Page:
By Emilia KLIX
Today, the Sixth Committee of the United Nations (the Legal Committee) had their first three sessions regarding Jus ad Bellum — the Right to Go to War. So, what has happened so far?
Well, sadly, I need to inform you that the answer is: lots of talking and discussing, forming of blocks and insulting each other. But actually finding and deciding on a consensus? Not so much.
To the credit of all delegates: they do an amazing job at debating, but also repeating each other and themselves. The repetitions are necessary, because apparently there are lots and lots of misunderstandings. I guess truly listening to each other the very first time is just too boring for the delegates!
Someone who is especially present and active is the delegate of the Republic of France – not only is he a driving force in the drafting of working papers, but he also seems to be quite an expert on the topic of insults. Not only did he say that one cannot rely on the predictability of Member States, especially regarding the election of a “certain President”. (I don’t believe President Trump would think that’s a compliment, but then again…does he think at all?)
He later made some”strong” statements about China – laughing at China’s eagerness to stick to international law (as opposed to changing it) and calling the delegation out for “not [being] a credible defender of international law”. When I asked him about that even later, he remained with his position and pointed out that China’s government ignores decisions of international courts. Well if that isn’t the spirit of working together as truly united nations, then I don’t know what is!
China’s delegate, however, seems to be surprisingly relaxed. When I talked to him about the statements from France’s delegation, he told me that that “China stands for mutual respect, dignity and equality” of the Member States and that France’s statement “wasn’t well considered”. However, China nevertheless looks forward to working with all of the Member States and France’s statement will not hinder the diplomatic work.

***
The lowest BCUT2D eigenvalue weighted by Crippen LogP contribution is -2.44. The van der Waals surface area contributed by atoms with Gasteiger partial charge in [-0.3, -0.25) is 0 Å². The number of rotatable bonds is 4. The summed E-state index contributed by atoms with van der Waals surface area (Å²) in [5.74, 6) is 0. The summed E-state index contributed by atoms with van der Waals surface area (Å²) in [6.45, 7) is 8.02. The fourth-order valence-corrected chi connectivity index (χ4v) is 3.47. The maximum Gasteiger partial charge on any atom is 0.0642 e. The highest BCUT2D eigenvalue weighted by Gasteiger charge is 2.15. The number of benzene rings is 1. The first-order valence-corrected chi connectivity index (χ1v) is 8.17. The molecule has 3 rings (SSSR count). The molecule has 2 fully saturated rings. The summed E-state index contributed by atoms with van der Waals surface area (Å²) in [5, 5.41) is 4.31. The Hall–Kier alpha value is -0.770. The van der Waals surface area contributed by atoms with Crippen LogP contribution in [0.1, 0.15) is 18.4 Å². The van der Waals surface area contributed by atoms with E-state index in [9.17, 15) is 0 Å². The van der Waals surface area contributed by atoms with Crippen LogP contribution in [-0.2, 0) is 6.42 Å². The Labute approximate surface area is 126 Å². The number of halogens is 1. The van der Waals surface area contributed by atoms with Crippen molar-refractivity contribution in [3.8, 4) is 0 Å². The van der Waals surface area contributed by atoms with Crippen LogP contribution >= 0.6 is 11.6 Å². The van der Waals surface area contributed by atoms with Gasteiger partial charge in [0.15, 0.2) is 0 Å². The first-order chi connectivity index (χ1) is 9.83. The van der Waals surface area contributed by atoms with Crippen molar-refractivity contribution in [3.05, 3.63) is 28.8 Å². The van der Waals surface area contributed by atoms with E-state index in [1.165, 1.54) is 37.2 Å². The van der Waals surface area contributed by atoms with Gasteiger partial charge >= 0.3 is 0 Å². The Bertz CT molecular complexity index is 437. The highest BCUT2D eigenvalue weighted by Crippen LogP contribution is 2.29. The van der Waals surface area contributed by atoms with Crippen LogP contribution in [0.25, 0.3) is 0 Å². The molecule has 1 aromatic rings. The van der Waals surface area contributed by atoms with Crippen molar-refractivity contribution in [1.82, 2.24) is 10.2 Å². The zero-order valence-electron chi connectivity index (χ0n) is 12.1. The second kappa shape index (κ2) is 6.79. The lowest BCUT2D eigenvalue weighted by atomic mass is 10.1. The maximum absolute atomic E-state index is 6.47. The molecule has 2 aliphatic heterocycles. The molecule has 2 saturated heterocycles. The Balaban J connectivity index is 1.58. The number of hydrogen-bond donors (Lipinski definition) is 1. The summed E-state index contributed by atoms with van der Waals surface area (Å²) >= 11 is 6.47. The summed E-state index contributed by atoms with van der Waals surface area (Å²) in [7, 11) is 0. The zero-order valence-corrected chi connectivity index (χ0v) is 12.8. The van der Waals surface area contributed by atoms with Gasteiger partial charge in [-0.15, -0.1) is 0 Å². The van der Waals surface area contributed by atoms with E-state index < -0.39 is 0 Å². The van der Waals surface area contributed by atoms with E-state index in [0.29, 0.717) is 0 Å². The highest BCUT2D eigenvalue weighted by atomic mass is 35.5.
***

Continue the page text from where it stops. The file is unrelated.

Despite small fights like this, it appears that the Member States prefer talking about their differences in details rather than focusing on finding a consensus. At least it can be said about the discussions regarding the requirements for preemptive self-defence. As Mozambique’s delegate said it: there were hardly any differences between the two working groups in the end. Yet no solution has been properly decided on.
And what do we learn from that? Law is complicated. Definitions are complicated. Yet sometimes it is important to make amendments to your own suggestions in order to be able to produce a draft resolution within a reasonable amount of time.
I do believe that the delegates are able to do so, but maybe they need to realize that themselves. In the words of Switzerland’s delegate, “as long as we achieve this goal [of creating a consensus and legal certainty], it is worth to have this intense debate.” Let’s hope the second day this plan works out!